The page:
Walking on the Land

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Steerforth Press, 2000 - History - 208 pages
2 Reviews
Using one of his own trips through the Eastern Arctic as a starting point, Farley Mowat interweaves the stories of the Barren Ground Inuit with stunning, lyrical descriptions of the Northern landscape.

With great beauty and terrible anguish, Mowat traces the history of the Inuit, revealing how the arrival of the Kablunait — white man — in the early part of the century and the subsequent obliteration of the caribou herds combined to unleash a series of famines and epidemics that virtually wiped out the Barren Ground Inuit population.

Full of larger-than-life characters — old-time Hudson's Bay company men, eccentric priests, wild bush pilots and well-meaning interlopers — Walking on the Land is an unforgettable account by one of Canada's most committed and impassioned voices.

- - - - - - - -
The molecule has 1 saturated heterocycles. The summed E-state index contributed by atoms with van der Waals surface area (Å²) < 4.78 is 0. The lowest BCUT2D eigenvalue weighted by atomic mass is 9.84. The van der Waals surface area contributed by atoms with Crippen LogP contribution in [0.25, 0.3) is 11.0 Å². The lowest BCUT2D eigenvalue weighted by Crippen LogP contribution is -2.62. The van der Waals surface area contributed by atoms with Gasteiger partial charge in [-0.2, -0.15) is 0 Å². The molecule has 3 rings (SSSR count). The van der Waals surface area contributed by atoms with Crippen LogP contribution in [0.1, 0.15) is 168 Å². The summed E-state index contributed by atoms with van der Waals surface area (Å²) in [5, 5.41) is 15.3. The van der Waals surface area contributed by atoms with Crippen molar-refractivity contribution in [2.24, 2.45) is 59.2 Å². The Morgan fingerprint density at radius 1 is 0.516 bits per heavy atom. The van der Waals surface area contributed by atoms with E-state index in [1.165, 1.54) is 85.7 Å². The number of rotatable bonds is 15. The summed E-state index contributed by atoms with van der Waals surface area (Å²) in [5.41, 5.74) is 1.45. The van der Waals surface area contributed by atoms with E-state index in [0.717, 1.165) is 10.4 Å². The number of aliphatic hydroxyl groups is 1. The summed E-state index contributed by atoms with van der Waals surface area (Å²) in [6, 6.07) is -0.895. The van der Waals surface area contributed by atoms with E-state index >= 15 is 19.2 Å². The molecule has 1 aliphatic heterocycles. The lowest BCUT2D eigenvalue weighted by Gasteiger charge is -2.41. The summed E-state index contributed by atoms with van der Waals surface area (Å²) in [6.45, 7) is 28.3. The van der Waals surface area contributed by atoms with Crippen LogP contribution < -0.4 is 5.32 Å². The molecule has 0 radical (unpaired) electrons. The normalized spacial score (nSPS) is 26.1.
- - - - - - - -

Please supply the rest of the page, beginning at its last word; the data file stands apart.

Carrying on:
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LibraryThing Review

User Review  - sageness - LibraryThing

Gah. Heartwrenching and at times stomach-turning true story of a tiny Inuit community in the 1950s. Published in 2001, Mowat did NOT write this story when he published People of the Deer in the late ... Read full review

LibraryThing Review

User Review  - redcedar - LibraryThing

another canadian whose work is rooted in the intricacies of land and culture, Mowat’s work Walking on the Land is a painful portait of the north in the 1940s and 50s when white euro-canadians were ... Read full review


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About the author (2000)

Farley Mowat was born in Ontario in 1921. He served in World War II and spent the better part of two years in the Arctic before he began writing for a living in 1949. He is the author of thirty-seven books which combined have sold more than 14 million copies in 52 languages. He and his wife, Claire Mowat, divide their time between Ontario and Nova Scotia.

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